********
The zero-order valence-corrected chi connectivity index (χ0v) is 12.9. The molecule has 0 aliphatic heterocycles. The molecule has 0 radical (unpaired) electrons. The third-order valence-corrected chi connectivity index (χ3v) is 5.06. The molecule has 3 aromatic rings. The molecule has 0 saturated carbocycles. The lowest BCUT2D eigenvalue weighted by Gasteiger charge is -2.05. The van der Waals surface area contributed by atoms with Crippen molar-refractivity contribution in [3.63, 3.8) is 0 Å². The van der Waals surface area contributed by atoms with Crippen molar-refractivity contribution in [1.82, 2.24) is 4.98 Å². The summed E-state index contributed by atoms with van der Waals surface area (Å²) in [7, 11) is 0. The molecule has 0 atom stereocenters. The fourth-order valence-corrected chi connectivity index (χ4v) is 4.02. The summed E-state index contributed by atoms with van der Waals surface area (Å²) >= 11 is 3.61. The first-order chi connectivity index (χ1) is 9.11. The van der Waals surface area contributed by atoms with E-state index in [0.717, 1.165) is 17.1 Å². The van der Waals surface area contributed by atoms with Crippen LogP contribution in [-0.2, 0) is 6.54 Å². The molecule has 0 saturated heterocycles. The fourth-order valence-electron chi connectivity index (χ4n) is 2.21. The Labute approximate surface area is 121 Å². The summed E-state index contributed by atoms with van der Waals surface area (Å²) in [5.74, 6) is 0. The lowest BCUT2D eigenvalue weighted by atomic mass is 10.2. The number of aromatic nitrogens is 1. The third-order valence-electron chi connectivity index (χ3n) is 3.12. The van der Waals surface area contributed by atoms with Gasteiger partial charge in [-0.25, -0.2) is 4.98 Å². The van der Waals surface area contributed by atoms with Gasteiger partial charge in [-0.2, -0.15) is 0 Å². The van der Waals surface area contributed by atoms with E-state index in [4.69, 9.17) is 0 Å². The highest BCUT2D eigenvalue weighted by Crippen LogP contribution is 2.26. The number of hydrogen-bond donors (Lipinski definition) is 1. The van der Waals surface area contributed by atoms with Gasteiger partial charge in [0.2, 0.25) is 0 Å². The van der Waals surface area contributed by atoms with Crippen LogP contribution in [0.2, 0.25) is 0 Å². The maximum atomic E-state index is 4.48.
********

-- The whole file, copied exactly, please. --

The zero-order valence-corrected chi connectivity index (χ0v) is 12.9. The molecule has 0 aliphatic heterocycles. The molecule has 0 radical (unpaired) electrons. The third-order valence-corrected chi connectivity index (χ3v) is 5.06. The molecule has 3 aromatic rings. The molecule has 0 saturated carbocycles. The lowest BCUT2D eigenvalue weighted by Gasteiger charge is -2.05. The van der Waals surface area contributed by atoms with Crippen molar-refractivity contribution in [3.63, 3.8) is 0 Å². The van der Waals surface area contributed by atoms with Crippen molar-refractivity contribution in [1.82, 2.24) is 4.98 Å². The summed E-state index contributed by atoms with van der Waals surface area (Å²) in [7, 11) is 0. The molecule has 0 atom stereocenters. The fourth-order valence-corrected chi connectivity index (χ4v) is 4.02. The summed E-state index contributed by atoms with van der Waals surface area (Å²) >= 11 is 3.61. The first-order chi connectivity index (χ1) is 9.11. The van der Waals surface area contributed by atoms with E-state index in [0.717, 1.165) is 17.1 Å². The van der Waals surface area contributed by atoms with Crippen LogP contribution in [-0.2, 0) is 6.54 Å². The molecule has 0 saturated heterocycles. The fourth-order valence-electron chi connectivity index (χ4n) is 2.21. The Labute approximate surface area is 121 Å². The summed E-state index contributed by atoms with van der Waals surface area (Å²) in [5.74, 6) is 0. The lowest BCUT2D eigenvalue weighted by atomic mass is 10.2. The number of aromatic nitrogens is 1. The third-order valence-electron chi connectivity index (χ3n) is 3.12. The van der Waals surface area contributed by atoms with Gasteiger partial charge in [-0.25, -0.2) is 4.98 Å². The van der Waals surface area contributed by atoms with Gasteiger partial charge in [-0.2, -0.15) is 0 Å². The van der Waals surface area contributed by atoms with E-state index in [4.69, 9.17) is 0 Å². The highest BCUT2D eigenvalue weighted by Crippen LogP contribution is 2.26. The number of hydrogen-bond donors (Lipinski definition) is 1. The van der Waals surface area contributed by atoms with Gasteiger partial charge in [0.2, 0.25) is 0 Å². The van der Waals surface area contributed by atoms with Crippen LogP contribution in [0.2, 0.25) is 0 Å². The maximum atomic E-state index is 4.48.